More 60s inspiration. And I love the hairstyle: easy but polished.

So, now that I've developed a clear point of view of what I'm going for this season, it's time to shop! This is a surprisingly slow process, because for every one thing that unequivocally fits into my story, there are ten things that don't (and many of them are beautiful or almost fit or are out of my budget or are otherwise not quite right. But I won't be swayed!).

Here's my starting point:

Even though I'm craving peasant tops this season, I will never tire of the white button-down shirt. It's the ultimate sartorial blank canvas: it can adopt a million different incarnations, depending on what you wear with it. I've sung the praises of this one before, and I still haven't found a better basic, especially for the price. It styles perfectly bohemian-preppy when you add:

I love blue against white; I think it's the most delicious color combination. And I love that, depending on what you wear it with, this necklace could either be a statement piece (paired with, say, a black strapless dress) or another element of a cohesive outfit (peeking out of a white button-down). Plus, as a bonus perk, the stones are supposed to facilitate your accumulation of wealth. So, obviously, it's made to be worn to work...

Wednesday, August 18, 2010

The Art of Books, Part 2

Do I want a bookcase made out of books? Yes, yes I do.

Jim Rosenau makes bookcases and bookshelves, and I want to be his apprentice and have him teach me everything he knows.

Right after my last post, I stumbled upon a New York Times article on creative new uses for books, since we will soon be all reading novels on various screens, and after that they'll just projected directly into our brains. Hopefully plants won't be obsolete, too, because I want this to sit on top of my book-bookcase:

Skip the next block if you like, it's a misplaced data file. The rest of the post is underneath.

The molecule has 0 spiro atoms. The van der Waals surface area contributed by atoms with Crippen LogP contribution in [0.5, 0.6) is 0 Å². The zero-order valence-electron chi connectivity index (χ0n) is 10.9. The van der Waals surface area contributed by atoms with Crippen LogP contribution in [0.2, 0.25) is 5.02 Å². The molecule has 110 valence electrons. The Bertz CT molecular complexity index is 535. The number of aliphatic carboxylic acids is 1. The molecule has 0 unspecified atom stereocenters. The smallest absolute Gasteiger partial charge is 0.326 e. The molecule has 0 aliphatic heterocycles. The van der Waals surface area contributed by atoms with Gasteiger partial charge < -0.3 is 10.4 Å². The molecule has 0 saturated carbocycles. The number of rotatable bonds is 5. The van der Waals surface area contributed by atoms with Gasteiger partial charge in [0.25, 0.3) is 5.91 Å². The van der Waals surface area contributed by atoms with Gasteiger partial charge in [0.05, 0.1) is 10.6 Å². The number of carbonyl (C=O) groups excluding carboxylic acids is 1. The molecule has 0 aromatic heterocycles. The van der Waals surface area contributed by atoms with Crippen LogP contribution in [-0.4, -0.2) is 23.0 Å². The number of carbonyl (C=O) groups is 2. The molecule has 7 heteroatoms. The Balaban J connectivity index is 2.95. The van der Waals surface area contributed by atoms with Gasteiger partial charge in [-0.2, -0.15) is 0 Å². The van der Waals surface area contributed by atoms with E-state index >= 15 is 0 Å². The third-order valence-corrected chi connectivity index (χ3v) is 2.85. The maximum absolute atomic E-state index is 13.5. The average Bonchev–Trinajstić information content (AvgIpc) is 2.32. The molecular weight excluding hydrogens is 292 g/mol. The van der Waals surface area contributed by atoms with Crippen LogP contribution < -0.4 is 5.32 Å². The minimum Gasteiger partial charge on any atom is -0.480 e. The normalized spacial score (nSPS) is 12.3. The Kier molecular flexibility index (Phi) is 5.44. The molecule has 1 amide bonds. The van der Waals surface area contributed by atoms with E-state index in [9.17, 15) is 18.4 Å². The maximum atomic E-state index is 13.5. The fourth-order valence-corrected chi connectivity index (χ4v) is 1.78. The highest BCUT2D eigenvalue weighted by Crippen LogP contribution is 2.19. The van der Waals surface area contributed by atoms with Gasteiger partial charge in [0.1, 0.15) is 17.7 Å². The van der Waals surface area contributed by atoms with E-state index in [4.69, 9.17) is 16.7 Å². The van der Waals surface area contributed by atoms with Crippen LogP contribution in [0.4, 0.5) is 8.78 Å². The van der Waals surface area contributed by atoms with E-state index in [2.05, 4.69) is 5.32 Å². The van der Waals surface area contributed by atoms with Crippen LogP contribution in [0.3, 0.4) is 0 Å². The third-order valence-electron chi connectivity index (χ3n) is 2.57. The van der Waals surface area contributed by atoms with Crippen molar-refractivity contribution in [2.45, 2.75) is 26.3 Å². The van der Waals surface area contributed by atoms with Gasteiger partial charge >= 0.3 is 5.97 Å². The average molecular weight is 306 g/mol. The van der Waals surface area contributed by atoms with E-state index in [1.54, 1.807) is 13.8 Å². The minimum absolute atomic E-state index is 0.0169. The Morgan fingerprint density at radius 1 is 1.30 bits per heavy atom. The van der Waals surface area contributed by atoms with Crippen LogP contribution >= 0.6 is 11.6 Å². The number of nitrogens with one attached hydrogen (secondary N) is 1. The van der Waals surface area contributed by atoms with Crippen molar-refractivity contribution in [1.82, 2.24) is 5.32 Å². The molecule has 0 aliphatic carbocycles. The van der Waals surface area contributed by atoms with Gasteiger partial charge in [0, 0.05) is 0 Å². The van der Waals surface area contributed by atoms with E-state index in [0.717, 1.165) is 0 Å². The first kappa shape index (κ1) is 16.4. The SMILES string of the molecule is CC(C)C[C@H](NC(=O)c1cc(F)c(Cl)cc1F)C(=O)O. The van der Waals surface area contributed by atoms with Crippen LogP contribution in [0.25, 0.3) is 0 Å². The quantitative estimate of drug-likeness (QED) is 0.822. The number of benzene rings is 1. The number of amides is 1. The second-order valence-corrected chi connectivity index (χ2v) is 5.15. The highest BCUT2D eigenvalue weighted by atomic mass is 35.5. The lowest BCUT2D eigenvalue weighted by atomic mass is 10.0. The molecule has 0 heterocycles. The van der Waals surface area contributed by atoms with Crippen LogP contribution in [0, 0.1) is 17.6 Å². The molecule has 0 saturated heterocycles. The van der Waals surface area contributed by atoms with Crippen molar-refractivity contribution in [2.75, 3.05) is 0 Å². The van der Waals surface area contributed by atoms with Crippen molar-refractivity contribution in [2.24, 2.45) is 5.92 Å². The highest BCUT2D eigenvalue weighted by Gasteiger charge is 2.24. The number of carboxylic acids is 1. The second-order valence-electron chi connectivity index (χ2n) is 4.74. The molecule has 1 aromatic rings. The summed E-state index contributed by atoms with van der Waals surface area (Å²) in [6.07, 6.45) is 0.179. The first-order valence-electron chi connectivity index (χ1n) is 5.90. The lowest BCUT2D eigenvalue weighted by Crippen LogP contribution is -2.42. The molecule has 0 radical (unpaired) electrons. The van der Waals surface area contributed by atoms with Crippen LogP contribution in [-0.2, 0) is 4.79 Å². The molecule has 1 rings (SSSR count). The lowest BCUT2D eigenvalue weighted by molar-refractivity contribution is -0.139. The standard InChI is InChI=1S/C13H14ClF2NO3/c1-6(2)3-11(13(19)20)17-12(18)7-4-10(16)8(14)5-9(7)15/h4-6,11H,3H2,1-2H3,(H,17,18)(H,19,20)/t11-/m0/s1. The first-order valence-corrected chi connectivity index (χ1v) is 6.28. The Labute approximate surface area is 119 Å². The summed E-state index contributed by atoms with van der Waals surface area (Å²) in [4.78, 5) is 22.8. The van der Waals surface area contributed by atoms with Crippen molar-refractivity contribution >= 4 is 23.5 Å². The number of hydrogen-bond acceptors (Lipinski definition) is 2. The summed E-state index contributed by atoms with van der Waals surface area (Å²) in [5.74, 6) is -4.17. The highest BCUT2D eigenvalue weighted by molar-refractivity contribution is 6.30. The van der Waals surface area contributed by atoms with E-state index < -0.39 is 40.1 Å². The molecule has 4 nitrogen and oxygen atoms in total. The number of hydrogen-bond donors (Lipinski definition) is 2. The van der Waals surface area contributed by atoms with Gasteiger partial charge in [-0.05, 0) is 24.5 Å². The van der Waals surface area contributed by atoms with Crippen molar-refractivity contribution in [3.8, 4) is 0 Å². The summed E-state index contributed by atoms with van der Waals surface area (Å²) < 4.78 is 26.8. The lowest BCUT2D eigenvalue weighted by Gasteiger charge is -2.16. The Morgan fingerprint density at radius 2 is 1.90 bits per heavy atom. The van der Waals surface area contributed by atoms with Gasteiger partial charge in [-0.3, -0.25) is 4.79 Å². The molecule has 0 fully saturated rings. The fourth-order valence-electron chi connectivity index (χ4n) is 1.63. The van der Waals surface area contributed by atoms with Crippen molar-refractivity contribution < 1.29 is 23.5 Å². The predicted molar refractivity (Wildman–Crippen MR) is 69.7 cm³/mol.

Check out for a video on how to make your own. And I promise I'll be back with cute dresses and skirts shortly!

Thursday, August 12, 2010

The Art of Books

My love of pretty books and the shelves they sit on is well documented. This past year, I've started collecting the prettiest books in all the land: the Penguin Hardcover Classics, designed by Coralie Bickford-Smith.I will admit, there's something a bit tacky to me about buying a book for display purposes--a book is to be read, not looked at! But then I think, book publishers and bookstores need all the sales they can get, and they don't care if you're buying it to stick under a wobbly table leg. So if I can support an important industry and make my shelves a little classier, then there's no reason to feel guilty. And who knows--these are books to collect and save, and perhaps in 25 years I'll have a yen to read Cranford, or I'll have a son or daughter who is assigned Cranford in school (that seems more likely. Does anyone read Cranford for fun?).

So I've been slowing collecting these books, one at a time. I almost have the full first set, BUT I'm absolutely tortured by my inability to get Crime and Punishment and Madame Bovary. They are two of the most gorgeous designs, but because Penguin US doesn't own the rights to the translation, you can't buy them in America. I want to plan a trip to Canada or England just to get copies, but from what I can tell, they're sold out there too. Occassionally, a copy will pop up on Ebay, but for way too much money--$99 for a book with a $20 list price? Boo, no fair.